Dolbadarn Castle, Snowdonia ©

Image courtesy of Welsh Government

Chair – Francesca Rhydderch

Francesca Rhydderch is a Welsh novelist and academic. In 2013, her debut novel, The Rice Paper Diaries, was longlisted for the Authors’ Club Best First Novel Award and won the Wales Book of the Year Award 2014 for Fiction. Her short stories have been published in anthologies and magazines and broadcast on Radio 4 and Radio Wales.She was born in Aberystwyth and obtained a BA in Modern Languages from Newnham College, Cambridge, and a PhD in English from Aberystwyth University. She worked as the Editorial Assistant at Planet: The Welsh Internationalist, and became Associate Editor of the magazine in 1999. As the recipient of a BBC/Tŷ Newydd bursary in 2010, she attended the creative writing course by BBC Executive Producer Kate McAll and novelist Patricia Duncker. She was appointed Editor of New Welsh Review in 2002. In 2015, she and Penny Thomas edited the New Welsh Short Stories. She has been a Creative Writing Associate Professor at Swansea University since 2015

Chair – Niall Griffiths

Niall Griffiths was born in Liverpool in 1966, studied English, and now lives and works in Aberystwyth. His novels include: Grits (2000), a tale of addicts and drifters in rural Wales; Sheepshagger (2001) telling the story of Ianto, a feral mountain boy; Kelly & Victor(2002); Stump (2003), which won two Book of the Year awards; Wreckage (2005); Runt (2007);Ten Pound Pom (2009); and A Great Big Shining Star (2013). Grits, Kelly & Victor and Stump were made into films for television; Broken Ghosts (2019). Niall Griffiths has also written travel pieces, restaurant and book reviews, and radio plays.In 2010, his book, In The Dreams of Max and Ronnie was published, one of Seren's 'New Stories from the Mabinogion' series. Griffiths first collection of poetry Red Roar: 20 Years of Words was published by Wrecking Ball Press in 2015. He won the Wales Book of the Year Award in 2020.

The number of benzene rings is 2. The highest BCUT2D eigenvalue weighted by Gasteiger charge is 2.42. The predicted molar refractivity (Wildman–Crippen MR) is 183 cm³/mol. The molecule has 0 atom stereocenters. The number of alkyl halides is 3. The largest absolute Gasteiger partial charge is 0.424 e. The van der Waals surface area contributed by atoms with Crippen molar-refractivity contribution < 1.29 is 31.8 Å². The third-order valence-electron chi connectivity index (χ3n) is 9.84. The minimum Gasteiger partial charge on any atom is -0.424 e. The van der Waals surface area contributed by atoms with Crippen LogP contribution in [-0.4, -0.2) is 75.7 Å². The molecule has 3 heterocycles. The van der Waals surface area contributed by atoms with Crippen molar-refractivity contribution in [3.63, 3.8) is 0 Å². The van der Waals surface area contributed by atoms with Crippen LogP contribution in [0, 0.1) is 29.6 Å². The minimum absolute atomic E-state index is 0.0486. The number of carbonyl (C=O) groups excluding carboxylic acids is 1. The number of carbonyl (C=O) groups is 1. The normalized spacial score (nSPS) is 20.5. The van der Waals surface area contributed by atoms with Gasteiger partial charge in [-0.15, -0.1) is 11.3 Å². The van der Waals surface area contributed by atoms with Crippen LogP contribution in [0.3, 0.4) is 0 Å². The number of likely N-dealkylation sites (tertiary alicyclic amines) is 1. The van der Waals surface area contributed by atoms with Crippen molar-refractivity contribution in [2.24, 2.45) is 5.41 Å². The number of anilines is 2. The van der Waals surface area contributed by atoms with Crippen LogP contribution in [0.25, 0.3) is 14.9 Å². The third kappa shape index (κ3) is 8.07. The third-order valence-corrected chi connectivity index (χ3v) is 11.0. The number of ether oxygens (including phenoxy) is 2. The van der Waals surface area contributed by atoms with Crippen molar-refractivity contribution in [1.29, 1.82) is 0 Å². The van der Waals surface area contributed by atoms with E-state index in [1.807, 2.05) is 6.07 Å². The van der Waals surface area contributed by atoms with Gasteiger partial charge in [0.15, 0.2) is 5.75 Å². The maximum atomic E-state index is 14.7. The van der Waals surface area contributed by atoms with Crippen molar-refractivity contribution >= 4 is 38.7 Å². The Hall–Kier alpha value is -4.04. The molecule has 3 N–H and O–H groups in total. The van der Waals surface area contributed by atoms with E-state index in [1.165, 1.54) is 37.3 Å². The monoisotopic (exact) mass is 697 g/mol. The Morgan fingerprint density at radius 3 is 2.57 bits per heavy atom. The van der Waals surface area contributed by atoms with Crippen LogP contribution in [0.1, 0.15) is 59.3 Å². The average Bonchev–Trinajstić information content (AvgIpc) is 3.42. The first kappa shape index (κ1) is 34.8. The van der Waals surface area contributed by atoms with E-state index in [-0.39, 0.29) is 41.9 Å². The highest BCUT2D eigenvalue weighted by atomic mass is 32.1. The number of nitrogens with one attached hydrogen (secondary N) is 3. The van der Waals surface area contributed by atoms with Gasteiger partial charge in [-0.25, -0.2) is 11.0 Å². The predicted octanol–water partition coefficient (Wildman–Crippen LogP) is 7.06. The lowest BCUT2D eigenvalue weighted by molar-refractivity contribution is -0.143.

Manon Steffan Ros

Manon Steffan Ros was born in Rhiwlas, Snowdonia. After leaving school, she worked as an actress for a few years before becoming a writer. Her first novel for adults Fel Aderyn, reached the shortlist for Wales Book of the Year and her novel Blasu won the Fiction Prize of the 2013 Wales Book of the Year. Ros translated Blasu into English with the title The Seasoning which was published by Honno in 2015. As well as her books for adults, Ros has found great acclaim in her children’s writing. She has won the prestigious Tir Na N-Og prize for Welsh children’s literature five times, with her novels Trwy’r Tonnau (2010), Prism (2012), Pluen (2017) Fi a Joe Iestyn (2019), and most recently Pobol Drws Nesaf (2020).